Chicago maize (corn) futures plummeted to seven-week lows on the 1st of September 2021 to a weekly average price of USD 212.82/MT, as Hurricane Ida hit the southeastern US, shutting down oil and grain terminals, damaging equipment along the Gulf Coast, and causing power outages. The Gulf Coast is home to US key ports and terminals, and accounts for 50-60% of US grain exports. If the disruptions continue, this could lead to an oversupply in the US market just as the Midwest Corn Belt growers begin to harvest.
The impact of Hurricane Ida was widely seen across other planted US crops such as rice, soyabean, and wheat, which led prices to fall to their lowest levels in several weeks at the end of August. The main reason for the price decline is the expected low export rates due to the impact of the hurricane. In addition, lower demand from China, which actively bought US agricultural products last year during this period, has further weighed on prices.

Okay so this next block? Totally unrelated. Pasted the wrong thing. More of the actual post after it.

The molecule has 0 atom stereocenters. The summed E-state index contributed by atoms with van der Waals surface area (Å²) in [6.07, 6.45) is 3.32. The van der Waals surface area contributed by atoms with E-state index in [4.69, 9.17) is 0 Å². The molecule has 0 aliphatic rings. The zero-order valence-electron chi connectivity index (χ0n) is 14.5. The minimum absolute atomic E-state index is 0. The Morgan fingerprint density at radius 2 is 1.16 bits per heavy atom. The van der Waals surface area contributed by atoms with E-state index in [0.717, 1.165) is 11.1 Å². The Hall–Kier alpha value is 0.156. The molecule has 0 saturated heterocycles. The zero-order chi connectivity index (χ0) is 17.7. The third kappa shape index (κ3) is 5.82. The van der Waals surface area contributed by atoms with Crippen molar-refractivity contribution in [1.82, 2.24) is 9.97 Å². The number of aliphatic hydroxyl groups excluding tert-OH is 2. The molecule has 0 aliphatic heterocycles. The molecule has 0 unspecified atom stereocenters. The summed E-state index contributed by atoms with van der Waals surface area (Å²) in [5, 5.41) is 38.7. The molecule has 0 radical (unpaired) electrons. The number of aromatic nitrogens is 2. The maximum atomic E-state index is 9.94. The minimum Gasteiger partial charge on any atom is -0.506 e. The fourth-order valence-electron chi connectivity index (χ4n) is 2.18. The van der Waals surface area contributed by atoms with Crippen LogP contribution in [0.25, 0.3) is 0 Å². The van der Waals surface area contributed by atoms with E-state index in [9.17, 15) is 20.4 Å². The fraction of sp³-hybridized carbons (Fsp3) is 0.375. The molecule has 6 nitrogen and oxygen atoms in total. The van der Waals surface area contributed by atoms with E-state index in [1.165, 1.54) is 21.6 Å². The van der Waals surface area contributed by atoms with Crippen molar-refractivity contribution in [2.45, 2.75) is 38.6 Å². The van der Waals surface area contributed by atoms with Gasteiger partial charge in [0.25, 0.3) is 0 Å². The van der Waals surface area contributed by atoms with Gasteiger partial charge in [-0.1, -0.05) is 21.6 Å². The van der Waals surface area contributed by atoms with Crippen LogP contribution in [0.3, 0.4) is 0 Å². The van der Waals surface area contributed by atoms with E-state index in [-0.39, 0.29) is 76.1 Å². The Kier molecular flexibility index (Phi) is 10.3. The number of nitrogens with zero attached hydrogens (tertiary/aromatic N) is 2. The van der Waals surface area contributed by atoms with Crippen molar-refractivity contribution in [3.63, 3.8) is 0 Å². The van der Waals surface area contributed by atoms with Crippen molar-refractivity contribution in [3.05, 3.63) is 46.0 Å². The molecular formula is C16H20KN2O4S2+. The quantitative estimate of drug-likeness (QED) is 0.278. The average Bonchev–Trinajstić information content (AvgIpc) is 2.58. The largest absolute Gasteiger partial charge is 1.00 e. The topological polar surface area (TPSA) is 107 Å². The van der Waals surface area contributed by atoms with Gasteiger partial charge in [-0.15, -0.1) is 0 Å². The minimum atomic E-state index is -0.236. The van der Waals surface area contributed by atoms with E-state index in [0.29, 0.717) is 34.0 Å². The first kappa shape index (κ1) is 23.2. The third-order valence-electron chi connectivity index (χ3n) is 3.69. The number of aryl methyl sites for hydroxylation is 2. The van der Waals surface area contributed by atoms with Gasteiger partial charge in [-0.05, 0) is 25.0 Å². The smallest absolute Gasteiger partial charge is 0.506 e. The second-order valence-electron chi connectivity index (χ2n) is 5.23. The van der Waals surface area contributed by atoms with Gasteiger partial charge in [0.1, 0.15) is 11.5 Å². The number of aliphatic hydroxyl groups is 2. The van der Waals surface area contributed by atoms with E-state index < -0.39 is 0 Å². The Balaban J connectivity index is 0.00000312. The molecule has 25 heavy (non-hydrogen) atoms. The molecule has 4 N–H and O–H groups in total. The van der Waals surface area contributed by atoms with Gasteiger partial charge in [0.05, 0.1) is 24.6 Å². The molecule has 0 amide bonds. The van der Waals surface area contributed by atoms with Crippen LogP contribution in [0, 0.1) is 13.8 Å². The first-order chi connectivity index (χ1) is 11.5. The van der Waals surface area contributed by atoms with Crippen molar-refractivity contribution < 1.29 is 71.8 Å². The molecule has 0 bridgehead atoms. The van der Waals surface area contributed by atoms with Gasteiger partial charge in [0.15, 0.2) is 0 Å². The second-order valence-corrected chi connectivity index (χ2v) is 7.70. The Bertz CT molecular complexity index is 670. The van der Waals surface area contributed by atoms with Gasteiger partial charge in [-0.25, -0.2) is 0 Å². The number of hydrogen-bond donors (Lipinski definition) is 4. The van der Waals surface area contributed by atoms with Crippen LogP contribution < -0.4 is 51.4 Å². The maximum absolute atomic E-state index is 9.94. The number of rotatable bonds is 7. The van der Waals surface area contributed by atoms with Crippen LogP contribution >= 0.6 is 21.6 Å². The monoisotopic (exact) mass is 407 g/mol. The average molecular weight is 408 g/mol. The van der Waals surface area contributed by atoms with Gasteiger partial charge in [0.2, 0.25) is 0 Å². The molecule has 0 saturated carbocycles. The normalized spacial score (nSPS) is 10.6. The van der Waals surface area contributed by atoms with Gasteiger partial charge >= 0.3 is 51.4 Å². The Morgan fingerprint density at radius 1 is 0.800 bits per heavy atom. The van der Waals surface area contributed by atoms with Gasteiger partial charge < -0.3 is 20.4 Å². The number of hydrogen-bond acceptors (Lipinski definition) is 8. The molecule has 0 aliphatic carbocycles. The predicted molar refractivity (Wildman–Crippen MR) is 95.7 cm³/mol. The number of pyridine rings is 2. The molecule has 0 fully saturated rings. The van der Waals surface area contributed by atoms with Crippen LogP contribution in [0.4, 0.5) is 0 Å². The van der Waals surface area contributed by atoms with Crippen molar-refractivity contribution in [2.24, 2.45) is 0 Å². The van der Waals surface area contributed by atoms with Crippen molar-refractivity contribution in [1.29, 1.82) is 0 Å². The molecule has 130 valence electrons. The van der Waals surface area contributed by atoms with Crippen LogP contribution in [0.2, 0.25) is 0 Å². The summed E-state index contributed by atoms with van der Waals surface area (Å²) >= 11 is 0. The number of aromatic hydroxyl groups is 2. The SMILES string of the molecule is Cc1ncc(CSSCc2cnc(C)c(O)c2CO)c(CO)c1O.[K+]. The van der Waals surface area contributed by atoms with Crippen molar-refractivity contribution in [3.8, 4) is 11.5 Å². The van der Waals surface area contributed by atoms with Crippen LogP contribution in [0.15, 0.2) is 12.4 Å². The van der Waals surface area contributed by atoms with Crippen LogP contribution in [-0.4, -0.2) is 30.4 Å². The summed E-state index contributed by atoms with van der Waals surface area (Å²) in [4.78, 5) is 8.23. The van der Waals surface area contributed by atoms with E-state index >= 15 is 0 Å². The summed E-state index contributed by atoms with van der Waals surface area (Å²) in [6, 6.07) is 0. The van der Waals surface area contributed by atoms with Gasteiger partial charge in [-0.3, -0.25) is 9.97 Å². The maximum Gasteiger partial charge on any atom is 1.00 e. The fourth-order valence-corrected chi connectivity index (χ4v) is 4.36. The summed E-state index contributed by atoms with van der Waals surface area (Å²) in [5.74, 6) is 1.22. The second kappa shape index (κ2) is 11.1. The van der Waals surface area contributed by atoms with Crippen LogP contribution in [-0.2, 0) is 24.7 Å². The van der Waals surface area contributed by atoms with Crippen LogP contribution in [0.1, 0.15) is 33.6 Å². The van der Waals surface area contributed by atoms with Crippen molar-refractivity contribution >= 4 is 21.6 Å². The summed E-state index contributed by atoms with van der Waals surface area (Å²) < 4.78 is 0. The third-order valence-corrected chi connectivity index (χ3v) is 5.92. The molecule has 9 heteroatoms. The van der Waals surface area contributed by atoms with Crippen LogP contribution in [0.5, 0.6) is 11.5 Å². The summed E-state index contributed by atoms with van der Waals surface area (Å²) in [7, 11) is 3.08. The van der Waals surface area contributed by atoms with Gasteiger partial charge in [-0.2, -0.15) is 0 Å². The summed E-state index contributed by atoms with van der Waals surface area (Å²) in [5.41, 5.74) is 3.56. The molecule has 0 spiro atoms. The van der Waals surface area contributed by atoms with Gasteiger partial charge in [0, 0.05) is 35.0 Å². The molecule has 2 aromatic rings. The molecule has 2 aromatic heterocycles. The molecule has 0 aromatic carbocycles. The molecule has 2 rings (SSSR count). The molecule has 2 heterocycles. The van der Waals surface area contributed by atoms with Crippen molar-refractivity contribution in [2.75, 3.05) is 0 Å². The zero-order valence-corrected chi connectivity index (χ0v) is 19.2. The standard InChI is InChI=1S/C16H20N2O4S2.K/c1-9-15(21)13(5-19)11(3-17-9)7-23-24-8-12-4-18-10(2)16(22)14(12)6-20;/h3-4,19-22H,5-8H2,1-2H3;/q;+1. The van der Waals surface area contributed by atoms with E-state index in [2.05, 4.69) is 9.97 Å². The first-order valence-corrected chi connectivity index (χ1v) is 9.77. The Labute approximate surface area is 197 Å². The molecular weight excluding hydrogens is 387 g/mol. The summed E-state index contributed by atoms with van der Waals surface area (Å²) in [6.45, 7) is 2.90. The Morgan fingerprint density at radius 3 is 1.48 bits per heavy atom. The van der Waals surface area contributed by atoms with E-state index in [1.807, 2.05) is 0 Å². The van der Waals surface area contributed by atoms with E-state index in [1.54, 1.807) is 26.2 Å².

Weekly crop estimates released by the United States Department of Agriculture (USDA) on 30th August revealed that 60% of the US maize crop was in good condition, unchanged from the previous week. Chicago maize prices have been on a downward trend since May 2021 amid an uncertain demand outlook and weather-related supply bottlenecks. This is the longest downward trend in prices this year. Prices for US maize are expected to continue falling in the short term because of the logistical problems in the Gulf area, which will likely impact farmers’ ability to export, leading to an oversupply in the domestic market.